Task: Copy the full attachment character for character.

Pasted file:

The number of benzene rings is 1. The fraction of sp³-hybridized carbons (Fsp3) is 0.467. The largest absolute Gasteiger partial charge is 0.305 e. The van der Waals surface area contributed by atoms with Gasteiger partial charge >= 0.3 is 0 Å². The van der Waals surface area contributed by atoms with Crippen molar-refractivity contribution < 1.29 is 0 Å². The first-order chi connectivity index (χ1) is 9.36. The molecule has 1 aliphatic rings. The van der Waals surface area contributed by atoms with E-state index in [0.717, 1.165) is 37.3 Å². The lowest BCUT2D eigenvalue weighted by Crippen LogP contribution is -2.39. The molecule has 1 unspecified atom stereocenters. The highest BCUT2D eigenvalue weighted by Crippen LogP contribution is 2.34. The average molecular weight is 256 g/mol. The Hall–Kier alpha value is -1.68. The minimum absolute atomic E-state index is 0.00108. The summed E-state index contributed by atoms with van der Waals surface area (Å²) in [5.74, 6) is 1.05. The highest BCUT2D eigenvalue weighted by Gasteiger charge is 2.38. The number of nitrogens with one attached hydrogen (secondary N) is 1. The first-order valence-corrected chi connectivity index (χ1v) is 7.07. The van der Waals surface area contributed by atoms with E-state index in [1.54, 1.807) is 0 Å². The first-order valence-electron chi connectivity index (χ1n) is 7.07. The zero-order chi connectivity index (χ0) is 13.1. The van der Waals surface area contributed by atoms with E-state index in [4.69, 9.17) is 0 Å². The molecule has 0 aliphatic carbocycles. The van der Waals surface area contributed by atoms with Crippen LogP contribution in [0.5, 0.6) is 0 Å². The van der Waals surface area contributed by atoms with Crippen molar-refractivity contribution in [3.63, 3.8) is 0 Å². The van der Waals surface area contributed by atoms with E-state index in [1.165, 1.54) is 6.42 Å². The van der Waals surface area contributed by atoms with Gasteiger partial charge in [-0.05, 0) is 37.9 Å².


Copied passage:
The number of benzene rings is 1. The fraction of sp³-hybridized carbons (Fsp3) is 0.467. The largest absolute Gasteiger partial charge is 0.305 e. The van der Waals surface area contributed by atoms with Gasteiger partial charge >= 0.3 is 0 Å². The van der Waals surface area contributed by atoms with Crippen molar-refractivity contribution < 1.29 is 0 Å². The first-order chi connectivity index (χ1) is 9.36. The molecule has 1 aliphatic rings. The van der Waals surface area contributed by atoms with E-state index in [0.717, 1.165) is 37.3 Å². The lowest BCUT2D eigenvalue weighted by Crippen LogP contribution is -2.39. The molecule has 1 unspecified atom stereocenters. The highest BCUT2D eigenvalue weighted by Crippen LogP contribution is 2.34. The average molecular weight is 256 g/mol. The Hall–Kier alpha value is -1.68. The minimum absolute atomic E-state index is 0.00108. The summed E-state index contributed by atoms with van der Waals surface area (Å²) in [5.74, 6) is 1.05. The highest BCUT2D eigenvalue weighted by Gasteiger charge is 2.38. The number of nitrogens with one attached hydrogen (secondary N) is 1. The first-order valence-corrected chi connectivity index (χ1v) is 7.07. The van der Waals surface area contributed by atoms with E-state index in [1.54, 1.807) is 0 Å². The first-order valence-electron chi connectivity index (χ1n) is 7.07. The zero-order chi connectivity index (χ0) is 13.1. The van der Waals surface area contributed by atoms with E-state index in [4.69, 9.17) is 0 Å². The molecule has 0 aliphatic carbocycles. The van der Waals surface area contributed by atoms with Crippen LogP contribution in [0.5, 0.6) is 0 Å². The van der Waals surface area contributed by atoms with Crippen molar-refractivity contribution in [3.63, 3.8) is 0 Å². The van der Waals surface area contributed by atoms with E-state index in [1.165, 1.54) is 6.42 Å². The van der Waals surface area contributed by atoms with Gasteiger partial charge in [-0.05, 0) is 37.9 Å².